So I was all excited about shooting the blood moon last month. I had my shot all panned out with a nice shot of the Utah state capital building and the blood moon (total lunar eclipse) rising just to the right of the dome and over the flag. I arrived in plenty of time to fine-tune the exact location I wanted to shoot it from and then patiently awaited for the moon to rise above the capital. I knew it should’ve been there around 9:00 pm so as it started to get close to 9:00 I started to get nervous when I still wasn’t seeing the moon from any angle as I walked around from where I was shooting.
My first thought was that it was being blocked by clouds as I could see a few directly overhead. I waited until close to 9:30 and decided that I had either planned it wrong or that it was blocked by clouds. While driving home I could start to see the moon come out of the eclipse so at that point I realized that it wasn’t being blocked any clouds. That’s when I realized that the blood moon is not visible to the naked eye, at least not very well. I’m not sure why I thought that it should be visible to the naked eye, but that’s what I thought. Oops!
What I needed to do is make a 2nd exposure based on the moon and then blend them together just like I did with my Super moon shot over downtown SLC. The only difference is that for the blood moon you need to up your ISO to around 3200 to 6400 or so depending on your aperture and focal length, so that you get a shutter speed fast enough to freeze the moon. The longer the lens you use, the faster the shutter speed has to be in order to not get any motion blur. From what I’ve read it needs to be at least a 1/2 second or faster if you can get it.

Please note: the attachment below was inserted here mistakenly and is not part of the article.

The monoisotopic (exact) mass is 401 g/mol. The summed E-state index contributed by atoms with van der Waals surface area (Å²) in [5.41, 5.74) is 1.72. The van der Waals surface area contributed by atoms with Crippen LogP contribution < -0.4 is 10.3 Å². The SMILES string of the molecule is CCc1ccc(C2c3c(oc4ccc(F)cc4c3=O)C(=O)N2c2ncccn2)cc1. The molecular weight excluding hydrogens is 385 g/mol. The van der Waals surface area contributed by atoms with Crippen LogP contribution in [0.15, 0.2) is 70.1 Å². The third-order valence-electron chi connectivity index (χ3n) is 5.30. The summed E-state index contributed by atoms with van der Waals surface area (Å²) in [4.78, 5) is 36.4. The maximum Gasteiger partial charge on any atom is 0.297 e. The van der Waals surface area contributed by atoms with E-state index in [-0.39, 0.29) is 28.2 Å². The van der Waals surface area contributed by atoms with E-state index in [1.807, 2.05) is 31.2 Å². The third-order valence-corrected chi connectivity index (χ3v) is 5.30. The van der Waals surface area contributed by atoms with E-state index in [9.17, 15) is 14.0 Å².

Here’s a slightly edited photo of what I was going for and you can just barely see the moon where I’ve circled it.
Oh well. At lest I only have to wait until Jan 2018 for the next total lunar eclipse. I’m not sure what the difference between last month’s lunar eclipse and the one in 2018, but I read that what happened last month won’t happen again for 33 years.